In July 2017, the bank made several changes to the disclosure document, including the deletion of the language “senior discount” and the presentation of the fees for senior citizens specifically as a lower amount in the table of monthly fees by account type. However, there were still no instructions on specific actions customers needed to take in order to access the lower monthly senior fee.
“As of March 5, 2012, seniors who open new accounts were automatically given the lower monthly fee,” the decision said. “However, some eligible existing customers and customers who were eligible were not automatically charged the lower tariff.”
In cases where the discount or lower rate was not applied, the bank asked eligible customers to request the change on their account. As early as March 2013, the bank knew that many eligible seniors had not applied for the discount they were entitled to and responded by contacting customers, training staff and posting information about the discount process on its website.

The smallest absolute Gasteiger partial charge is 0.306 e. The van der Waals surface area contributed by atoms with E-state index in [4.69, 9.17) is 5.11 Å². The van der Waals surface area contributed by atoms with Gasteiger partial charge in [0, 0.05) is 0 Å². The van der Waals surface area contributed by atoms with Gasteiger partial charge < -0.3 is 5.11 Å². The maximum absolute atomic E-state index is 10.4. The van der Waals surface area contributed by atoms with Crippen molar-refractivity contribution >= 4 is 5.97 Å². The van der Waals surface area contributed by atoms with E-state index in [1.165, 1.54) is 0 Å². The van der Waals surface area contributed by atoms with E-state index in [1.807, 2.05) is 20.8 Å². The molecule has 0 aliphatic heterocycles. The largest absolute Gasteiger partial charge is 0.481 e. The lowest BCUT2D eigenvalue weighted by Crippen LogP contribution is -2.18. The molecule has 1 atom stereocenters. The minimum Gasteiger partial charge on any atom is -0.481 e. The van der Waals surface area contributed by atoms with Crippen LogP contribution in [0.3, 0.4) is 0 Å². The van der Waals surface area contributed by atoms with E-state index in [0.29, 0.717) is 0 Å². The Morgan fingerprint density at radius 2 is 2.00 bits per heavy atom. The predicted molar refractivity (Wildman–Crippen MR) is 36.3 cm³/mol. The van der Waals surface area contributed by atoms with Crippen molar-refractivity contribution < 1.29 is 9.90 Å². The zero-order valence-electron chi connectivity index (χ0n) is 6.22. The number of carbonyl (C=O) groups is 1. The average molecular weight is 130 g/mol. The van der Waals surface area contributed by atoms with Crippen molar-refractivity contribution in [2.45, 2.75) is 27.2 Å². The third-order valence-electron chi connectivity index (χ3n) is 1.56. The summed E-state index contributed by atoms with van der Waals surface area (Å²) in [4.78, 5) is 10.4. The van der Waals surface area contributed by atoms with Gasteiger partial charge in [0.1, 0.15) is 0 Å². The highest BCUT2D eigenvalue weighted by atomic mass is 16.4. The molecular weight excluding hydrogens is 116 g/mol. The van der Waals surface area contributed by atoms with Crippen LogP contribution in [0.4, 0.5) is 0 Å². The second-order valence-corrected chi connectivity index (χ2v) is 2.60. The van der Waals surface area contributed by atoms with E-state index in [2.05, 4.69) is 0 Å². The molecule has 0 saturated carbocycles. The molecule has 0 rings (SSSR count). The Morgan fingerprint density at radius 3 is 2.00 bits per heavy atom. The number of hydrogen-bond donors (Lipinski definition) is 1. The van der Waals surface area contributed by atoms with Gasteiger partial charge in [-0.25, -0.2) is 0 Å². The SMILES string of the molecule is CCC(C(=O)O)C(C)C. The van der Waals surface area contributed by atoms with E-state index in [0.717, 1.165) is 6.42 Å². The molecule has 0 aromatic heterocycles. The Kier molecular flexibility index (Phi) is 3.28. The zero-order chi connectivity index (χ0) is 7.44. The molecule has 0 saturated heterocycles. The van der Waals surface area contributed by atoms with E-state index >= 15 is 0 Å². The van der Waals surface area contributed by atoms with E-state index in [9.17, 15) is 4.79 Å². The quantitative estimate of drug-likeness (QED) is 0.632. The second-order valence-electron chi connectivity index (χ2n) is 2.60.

It wasn’t until 2018, following a customer complaint, that TD found that its disclosure document did not meet the requirements of banking law and reported the issue to the FCAC. While TD initially claimed that only the July 2017 version of the disclosure document was inconsistent, FCAC staff later discovered that even the document used in March 2012 was in breach of the requirements.
“As a result, according to FCAC employees, TD breached the disclosure requirements from March 5, 2012 to October 16, 2018,” the decision said. Since the bank did not appear to have effective procedures for reviewing its fees against the disclosures made to clients, the FCAC concluded that it was negligently failing to comply with its regulatory obligations.